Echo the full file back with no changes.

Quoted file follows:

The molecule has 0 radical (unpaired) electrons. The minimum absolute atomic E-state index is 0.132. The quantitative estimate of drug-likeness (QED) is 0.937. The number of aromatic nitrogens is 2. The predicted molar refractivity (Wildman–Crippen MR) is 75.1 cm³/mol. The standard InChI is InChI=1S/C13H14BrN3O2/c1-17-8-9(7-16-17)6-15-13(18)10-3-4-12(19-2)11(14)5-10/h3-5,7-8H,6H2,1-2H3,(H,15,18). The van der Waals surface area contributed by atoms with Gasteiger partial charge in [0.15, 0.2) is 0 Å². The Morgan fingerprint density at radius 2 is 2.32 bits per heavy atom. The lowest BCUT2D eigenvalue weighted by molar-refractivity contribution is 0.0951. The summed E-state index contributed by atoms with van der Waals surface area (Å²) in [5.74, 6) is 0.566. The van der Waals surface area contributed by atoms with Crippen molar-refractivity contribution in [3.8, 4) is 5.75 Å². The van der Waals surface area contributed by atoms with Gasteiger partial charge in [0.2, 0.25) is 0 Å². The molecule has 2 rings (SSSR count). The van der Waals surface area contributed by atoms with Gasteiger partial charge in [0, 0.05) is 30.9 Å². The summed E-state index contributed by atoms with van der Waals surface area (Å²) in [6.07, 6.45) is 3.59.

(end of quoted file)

The molecule has 0 radical (unpaired) electrons. The minimum absolute atomic E-state index is 0.132. The quantitative estimate of drug-likeness (QED) is 0.937. The number of aromatic nitrogens is 2. The predicted molar refractivity (Wildman–Crippen MR) is 75.1 cm³/mol. The standard InChI is InChI=1S/C13H14BrN3O2/c1-17-8-9(7-16-17)6-15-13(18)10-3-4-12(19-2)11(14)5-10/h3-5,7-8H,6H2,1-2H3,(H,15,18). The van der Waals surface area contributed by atoms with Gasteiger partial charge in [0.15, 0.2) is 0 Å². The Morgan fingerprint density at radius 2 is 2.32 bits per heavy atom. The lowest BCUT2D eigenvalue weighted by molar-refractivity contribution is 0.0951. The summed E-state index contributed by atoms with van der Waals surface area (Å²) in [5.74, 6) is 0.566. The van der Waals surface area contributed by atoms with Crippen molar-refractivity contribution in [3.8, 4) is 5.75 Å². The van der Waals surface area contributed by atoms with Gasteiger partial charge in [0.2, 0.25) is 0 Å². The molecule has 2 rings (SSSR count). The van der Waals surface area contributed by atoms with Gasteiger partial charge in [0, 0.05) is 30.9 Å². The summed E-state index contributed by atoms with van der Waals surface area (Å²) in [6.07, 6.45) is 3.59.